At the end of the first day, we received a message from the Head of Platform at Evernote.

Hey Guys,

I work the Evernote Platform team and I’m interested to hear more about what you’re working on. This sounds like a great product for our ecosystem.

Let’s chat!

We already had plans to integrate with Evernote, but now we had direct contact with their platform team for support. They even invited us out to their HQ in the Bay Area for lunch and an office tour. We were introduced to their whole team.

Needless to say, they were enthusiastic about what we were building. After all, Draft was a great way to bridge the gap between customers that still prefer to use paper instead of digital note taking apps.

Standing outside Evernote’s HQ in Redwood City, California


A couple days later, someone from Microsoft messaged us asking to jump on a phone call. Intrigued, we agreed. It turned out they were gearing up to re-launch their OneNote product. OneNote is basically a pre-cursor to Evernote, bundled with the Office Suite. They would be adding an API, along with tons of new features. They asked us if we’d be interested in being a launch partner for the new OneNote app. We signed their NDA, and agreed to add OneNote as an integration to our own apps.

A fulfillment company

The founder of Monthly Boxer, a New York fulfillment company also reached out to us. At the time we were planning to just use Shipwire for warehousing and fulfillment. We took his call anyway. As it turns out, he could be really flexible. This ended up being a godsend later.

Customer feedback

As things progress, we began to receive hundreds of comments and messages about the project. After a while, we started to see a pattern emerge.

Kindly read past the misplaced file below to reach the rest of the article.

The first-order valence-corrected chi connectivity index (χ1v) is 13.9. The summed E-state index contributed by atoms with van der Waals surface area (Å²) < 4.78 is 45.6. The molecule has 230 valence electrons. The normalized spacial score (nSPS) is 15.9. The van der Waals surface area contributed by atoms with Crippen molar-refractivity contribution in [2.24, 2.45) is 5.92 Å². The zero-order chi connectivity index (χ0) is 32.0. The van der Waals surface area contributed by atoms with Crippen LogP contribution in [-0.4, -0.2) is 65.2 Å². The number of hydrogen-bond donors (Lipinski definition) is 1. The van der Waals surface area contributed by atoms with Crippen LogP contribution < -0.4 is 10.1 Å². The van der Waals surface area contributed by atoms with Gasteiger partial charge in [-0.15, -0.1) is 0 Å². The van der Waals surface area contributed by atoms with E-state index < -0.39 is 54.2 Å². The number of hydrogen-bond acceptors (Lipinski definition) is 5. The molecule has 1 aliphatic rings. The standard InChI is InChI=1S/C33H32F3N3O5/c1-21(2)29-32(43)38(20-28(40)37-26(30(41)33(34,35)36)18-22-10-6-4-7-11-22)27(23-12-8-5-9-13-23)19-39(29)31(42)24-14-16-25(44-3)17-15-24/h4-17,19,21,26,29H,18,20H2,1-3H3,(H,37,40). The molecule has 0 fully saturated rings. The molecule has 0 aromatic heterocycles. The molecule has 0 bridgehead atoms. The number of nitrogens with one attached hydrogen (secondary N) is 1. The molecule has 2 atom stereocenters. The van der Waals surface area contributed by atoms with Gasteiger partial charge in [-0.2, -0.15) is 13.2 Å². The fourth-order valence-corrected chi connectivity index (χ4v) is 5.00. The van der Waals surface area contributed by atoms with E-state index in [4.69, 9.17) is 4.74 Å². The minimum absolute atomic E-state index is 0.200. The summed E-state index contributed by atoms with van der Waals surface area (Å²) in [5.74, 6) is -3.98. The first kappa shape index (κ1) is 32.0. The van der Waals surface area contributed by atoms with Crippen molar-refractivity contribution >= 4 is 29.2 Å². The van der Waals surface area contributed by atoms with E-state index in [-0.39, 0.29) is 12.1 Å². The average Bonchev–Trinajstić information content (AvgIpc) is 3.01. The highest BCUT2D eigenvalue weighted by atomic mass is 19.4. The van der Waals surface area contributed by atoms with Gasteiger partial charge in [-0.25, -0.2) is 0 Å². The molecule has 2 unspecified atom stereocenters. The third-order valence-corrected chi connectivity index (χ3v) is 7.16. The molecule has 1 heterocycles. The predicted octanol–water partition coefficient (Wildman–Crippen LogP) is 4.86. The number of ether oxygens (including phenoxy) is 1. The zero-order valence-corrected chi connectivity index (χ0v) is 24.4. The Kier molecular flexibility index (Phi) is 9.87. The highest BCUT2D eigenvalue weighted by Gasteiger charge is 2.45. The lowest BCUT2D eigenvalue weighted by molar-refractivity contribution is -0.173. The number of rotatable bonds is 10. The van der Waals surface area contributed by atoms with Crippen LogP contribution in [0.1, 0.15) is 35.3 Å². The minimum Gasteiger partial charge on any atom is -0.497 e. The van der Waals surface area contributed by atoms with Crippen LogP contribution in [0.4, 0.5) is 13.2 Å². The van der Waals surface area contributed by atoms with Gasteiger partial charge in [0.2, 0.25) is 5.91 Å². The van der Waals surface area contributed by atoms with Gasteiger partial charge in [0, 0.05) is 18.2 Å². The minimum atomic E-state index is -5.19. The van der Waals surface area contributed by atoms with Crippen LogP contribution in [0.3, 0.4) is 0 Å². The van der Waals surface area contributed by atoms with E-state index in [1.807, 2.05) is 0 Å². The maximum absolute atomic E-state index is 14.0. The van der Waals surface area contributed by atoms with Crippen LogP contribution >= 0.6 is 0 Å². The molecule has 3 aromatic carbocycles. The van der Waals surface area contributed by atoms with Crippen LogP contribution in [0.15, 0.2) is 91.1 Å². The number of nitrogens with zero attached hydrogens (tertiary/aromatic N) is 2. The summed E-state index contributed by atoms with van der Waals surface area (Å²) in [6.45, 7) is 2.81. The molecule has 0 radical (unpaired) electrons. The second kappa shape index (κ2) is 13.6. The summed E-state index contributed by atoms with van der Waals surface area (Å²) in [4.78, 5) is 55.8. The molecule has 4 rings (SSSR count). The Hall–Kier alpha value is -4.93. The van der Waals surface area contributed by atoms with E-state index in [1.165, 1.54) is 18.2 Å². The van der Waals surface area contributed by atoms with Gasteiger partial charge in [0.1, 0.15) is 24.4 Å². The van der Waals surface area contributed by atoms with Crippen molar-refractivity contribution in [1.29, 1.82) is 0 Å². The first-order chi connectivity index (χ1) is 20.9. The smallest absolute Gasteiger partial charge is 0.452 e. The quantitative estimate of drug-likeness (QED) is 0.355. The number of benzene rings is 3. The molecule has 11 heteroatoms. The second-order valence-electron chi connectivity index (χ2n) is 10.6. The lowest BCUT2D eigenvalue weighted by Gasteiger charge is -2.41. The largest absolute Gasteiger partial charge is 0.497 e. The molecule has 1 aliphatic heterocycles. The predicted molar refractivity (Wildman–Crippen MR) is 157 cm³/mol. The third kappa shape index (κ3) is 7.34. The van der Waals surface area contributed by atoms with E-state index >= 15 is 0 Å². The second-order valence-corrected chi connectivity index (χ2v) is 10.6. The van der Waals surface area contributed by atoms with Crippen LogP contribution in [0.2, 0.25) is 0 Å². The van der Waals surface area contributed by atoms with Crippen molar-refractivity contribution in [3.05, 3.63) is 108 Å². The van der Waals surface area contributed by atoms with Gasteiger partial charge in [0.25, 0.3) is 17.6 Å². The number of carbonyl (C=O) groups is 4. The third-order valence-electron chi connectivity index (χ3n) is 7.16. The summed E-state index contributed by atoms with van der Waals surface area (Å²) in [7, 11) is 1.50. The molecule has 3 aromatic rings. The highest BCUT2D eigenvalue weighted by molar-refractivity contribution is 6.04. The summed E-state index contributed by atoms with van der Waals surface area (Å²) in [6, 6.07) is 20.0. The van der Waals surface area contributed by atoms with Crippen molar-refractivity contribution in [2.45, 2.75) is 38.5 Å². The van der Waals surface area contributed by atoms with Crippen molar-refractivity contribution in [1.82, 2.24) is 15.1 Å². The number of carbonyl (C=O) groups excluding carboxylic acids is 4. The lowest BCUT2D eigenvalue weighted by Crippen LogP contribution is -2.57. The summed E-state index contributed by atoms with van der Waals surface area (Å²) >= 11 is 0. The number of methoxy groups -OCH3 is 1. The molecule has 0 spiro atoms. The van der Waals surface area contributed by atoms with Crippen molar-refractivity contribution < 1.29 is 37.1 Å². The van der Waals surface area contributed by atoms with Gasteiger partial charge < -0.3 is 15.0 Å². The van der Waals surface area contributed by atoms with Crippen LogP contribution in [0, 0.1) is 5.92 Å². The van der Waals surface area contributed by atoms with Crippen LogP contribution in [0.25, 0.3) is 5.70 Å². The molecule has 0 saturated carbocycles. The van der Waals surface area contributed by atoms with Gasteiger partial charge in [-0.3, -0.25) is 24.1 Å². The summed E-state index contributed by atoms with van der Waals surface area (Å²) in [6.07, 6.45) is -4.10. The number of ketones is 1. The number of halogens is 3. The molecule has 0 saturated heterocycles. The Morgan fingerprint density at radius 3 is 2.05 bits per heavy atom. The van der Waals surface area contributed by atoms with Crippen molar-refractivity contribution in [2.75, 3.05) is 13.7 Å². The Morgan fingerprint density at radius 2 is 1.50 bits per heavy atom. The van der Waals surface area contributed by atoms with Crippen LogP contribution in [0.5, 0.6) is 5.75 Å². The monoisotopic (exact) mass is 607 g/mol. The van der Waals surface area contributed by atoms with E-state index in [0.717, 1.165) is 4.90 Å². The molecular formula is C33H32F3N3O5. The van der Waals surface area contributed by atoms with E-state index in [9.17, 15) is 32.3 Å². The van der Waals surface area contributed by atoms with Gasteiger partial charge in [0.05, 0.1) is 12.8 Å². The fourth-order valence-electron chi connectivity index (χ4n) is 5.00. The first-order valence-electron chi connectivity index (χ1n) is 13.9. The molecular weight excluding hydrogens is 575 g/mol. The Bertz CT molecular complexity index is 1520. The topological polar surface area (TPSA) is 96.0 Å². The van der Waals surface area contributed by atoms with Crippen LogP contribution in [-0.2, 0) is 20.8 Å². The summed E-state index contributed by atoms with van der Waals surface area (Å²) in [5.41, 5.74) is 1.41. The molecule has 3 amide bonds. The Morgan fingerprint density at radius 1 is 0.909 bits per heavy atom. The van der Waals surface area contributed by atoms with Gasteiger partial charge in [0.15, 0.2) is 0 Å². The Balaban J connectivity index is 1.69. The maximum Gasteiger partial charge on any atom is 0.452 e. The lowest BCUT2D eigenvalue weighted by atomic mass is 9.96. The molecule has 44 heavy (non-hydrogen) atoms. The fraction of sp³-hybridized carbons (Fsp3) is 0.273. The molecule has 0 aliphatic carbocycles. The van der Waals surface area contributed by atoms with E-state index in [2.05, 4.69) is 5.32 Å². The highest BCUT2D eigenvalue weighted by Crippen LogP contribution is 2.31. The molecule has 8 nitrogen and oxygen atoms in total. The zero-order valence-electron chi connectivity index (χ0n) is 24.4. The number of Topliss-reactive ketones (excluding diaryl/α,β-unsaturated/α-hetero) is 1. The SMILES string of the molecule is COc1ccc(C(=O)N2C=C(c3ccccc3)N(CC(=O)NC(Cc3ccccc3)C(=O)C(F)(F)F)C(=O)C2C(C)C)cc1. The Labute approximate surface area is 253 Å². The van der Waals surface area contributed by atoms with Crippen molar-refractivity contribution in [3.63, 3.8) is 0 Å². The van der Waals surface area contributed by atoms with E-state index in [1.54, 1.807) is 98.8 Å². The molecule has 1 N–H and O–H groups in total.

People LOVED the core of the concept – take notes in physical, have them forever in digital – but took issue with a couple key things.

  1. We were offering Draft as a $10/month subscription service. Every month you’d receive a new notebook from us, and presumably send the last one back for digitization. The problem was, the majority didn’t think they would fill an entire notebook in 30 days.
  2. Our scanning partner was only setup to digitize the notebooks with one scanning method. They would cut the spine, take the pages out,  feed them through an industrial scanner, and then recycle it. It was highly efficient. However, a lot of people began asking if they could have the option of getting their notebook back after we digitized it. We wanted to do this, but our scanning partner wasn’t setup to be flexible in this way. It just wasn’t possible to offer this option with them.

We began to brainstorm how to modify the concept, and better meet our customer’s needs…

Deciding to cancel

At first we thought it was a few vocal people complaining about the above two issues. As time went on, we decided to jump into the data and tally everyone’s feedback. It was clear. We needed to modify the concept.